Make Your Own: Pour one-part dry Sherry to two-part citrus soda in a glass filled with ice. Adjust to taste and garnish with a mint sprig.
The origins of this concoction are murky, but most accounts trace it back to a Basque festival where the organizers found themselves with an overwhelming supply of sub-par red wine. Someone had the bright idea to cut the wine’s sourness with cola, and the kalimotxo (also sometimes spelled calimocho) was born. It’s been called a poor man’s sangria, but its popularity has spread across Spain and beyond; even many American bartenders are now familiar with the drink.
Cullom remembers trying her first kalimotxo as a junior at the University of Madrid. “It was actually not bad at all,” she says. “I remember having one in San Sebastián with a local cola called Kas.”
Make Your Own: There’s no exact recipe for the kalimotxo, but most experts recommend equal parts red wine (Cullom suggests a Valdepeñas Tempranillo) with Coca-Cola, served in a highball glass over ice. Garnish with a lime or lemon wedge.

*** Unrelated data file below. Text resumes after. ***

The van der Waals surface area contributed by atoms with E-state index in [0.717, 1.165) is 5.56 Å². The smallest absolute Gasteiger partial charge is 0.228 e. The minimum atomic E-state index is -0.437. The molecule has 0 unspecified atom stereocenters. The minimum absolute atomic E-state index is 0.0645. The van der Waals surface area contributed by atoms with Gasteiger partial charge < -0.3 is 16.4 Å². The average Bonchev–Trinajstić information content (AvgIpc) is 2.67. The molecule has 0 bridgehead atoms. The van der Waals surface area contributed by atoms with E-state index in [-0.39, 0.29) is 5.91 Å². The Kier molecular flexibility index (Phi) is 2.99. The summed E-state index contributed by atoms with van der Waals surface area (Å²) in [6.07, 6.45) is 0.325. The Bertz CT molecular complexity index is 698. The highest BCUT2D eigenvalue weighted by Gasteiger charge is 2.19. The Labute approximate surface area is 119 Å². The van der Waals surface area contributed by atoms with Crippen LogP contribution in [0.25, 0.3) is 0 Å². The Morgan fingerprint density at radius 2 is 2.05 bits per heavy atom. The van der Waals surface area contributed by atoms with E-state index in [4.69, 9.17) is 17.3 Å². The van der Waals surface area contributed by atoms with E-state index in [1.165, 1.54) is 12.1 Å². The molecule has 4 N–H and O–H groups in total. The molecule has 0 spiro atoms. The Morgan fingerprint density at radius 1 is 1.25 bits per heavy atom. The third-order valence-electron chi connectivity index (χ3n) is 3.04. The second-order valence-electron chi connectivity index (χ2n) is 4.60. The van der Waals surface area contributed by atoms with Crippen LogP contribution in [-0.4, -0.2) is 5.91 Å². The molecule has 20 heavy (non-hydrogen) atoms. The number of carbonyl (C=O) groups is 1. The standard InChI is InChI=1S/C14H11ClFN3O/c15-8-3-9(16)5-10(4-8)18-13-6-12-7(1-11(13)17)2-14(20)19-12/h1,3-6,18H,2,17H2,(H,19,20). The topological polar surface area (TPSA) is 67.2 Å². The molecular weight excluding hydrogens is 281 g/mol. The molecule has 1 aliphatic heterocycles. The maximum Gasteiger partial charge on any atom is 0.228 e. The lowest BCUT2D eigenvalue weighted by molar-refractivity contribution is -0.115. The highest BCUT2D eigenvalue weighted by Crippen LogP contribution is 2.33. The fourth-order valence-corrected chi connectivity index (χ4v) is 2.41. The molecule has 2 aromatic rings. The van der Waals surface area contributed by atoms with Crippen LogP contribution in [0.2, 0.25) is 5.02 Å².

Beer Spritzer: The Clara
While it’s not made with wine, the Clara follows the same spritzer formula of soda and alcohol—but this time, the latter is beer rather than wine. “Given the heat in the summer in southern Spain, people often ask for a Clara, draft beer with a splash of [the popular Spanish sodas] Casera or Limon,” Cullom says. “This also reduces the amount of alcohol, [which is good] when it’s 100°F. A nice cold beer hits the spot, but sometimes having a Clara is ‘safer’ because of the combination of heat and alcohol.”
Make Your Own: Pour your favorite beer to fill a glass ¾ of the way up and add a splash of citrus soda to taste.
Last Updated: June 6, 2023